Well, I’ve not read anything by Mary Jo Putney before, so this was an impulse grab at the library. It turned out to be a bad choice – it was a bit of a dud. I wasn’t sure if I was going to finish it or not, but I skimmed through parts of it just to get through it. The plots (there’s more than one going on) seemed predictable, and the characters weren’t that memorable. The hero wasn’t a rogue in the least, either, so that made no sense.
It starts off with twin sisters Mariah, Duchess of Ashton (Is that even a Regency name? Wikipedia says yes, it still makes me think of Mariah Carey!) and Sarah out for a ride in the country. Mariah is pregnant with her first child, nearly ready to deliver, and yet she wants to go rattle around in a cart to get fresh air. As they are stopped for lunch, a band of Irish thugs appears and Sarah hustles her sister into an old chapel. When she realizes they are out to kidnap Mariah, she offers herself in place, convincing them she is the one they want.
Cut back to the Ashton home, where all hell is breaking loose as Mariah is starting to give birth after being returned by the groom that had been knocked out during the kidnapping. Just then, Rob Carmichael arrives. He’s a Bow Street Runner, and friend to the Duke. Before he can even dismount, he’s told that Sarah has been kidnapped and someone has to rescue her immediately. Naturally, he rides off to do just that, catching up with the gang in Ireland and snatching Sarah out of their hands before harm can befall her.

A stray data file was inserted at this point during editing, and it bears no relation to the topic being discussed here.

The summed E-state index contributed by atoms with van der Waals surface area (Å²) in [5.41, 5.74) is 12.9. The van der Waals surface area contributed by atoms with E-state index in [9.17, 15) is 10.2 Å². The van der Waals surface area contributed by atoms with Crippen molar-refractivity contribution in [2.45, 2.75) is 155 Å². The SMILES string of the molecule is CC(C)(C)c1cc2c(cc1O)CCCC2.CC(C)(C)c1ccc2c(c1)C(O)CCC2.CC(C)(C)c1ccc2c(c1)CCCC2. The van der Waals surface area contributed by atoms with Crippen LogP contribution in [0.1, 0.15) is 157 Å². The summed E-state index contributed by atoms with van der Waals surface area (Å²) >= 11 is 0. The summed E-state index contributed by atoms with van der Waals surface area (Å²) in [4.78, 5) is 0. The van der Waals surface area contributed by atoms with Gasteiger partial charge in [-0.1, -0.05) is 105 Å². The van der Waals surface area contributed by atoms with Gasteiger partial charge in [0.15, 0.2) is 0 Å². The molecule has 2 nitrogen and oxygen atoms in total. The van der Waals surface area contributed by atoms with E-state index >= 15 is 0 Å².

From there they escape by boat, get caught in a storm at sea, wreck the boat, wash up on shore conveniently close to his ancestral home and show up in time to claim his unexpected inheritance. It turns out that his father and brother have both passed away, leaving Rob the title of Earl of Kellington. His family had presumed him dead too so they are shocked to see him, to say the least. Rob doesn’t really want the responsibility, and is mulling it over when lo and behold, there’s a knock at the door and his unbeknownst illegitimate daughter shows up. His lover had disappeared, bought off by Rob’s father years ago and died recently. Apparently she was the love of his life, so he welcomes the child without question. She’s a pretty wild child, prone to swearing and is mistrustful of her new family.
Then more people show up – a creditor demanding payment for the dead brother’s debts, and a woman claiming to be the fiancee of the dead brother, expecting Rob to step in and marry her instead. Mariah and her husband and baby arrive as well, despite the fact she just endured a terrible childbirth (she was out cold five days after the birth), followed shortly by more family members. At this point, Rob decides it would be a good idea to marry Sarah and so that happens in a short space of time. (Mariah conveniently brought the perfect dress with her for a wedding gown!) They agree they aren’t in love, so there’s no expectation of a hot and heavy wedding night; it’s more like friends with benefits and I didn’t feel any of the chemistry between them that Ms Putney keeps telling us exists.
The kidnapping plot raises its ugly head again, Rob and Sarah eventually resolve the issues that kept them from feeling twu luv before and the book finally plods to an end. I was happy to reach the last page and I fear I won’t be ready for another Ms Putney book anytime soon!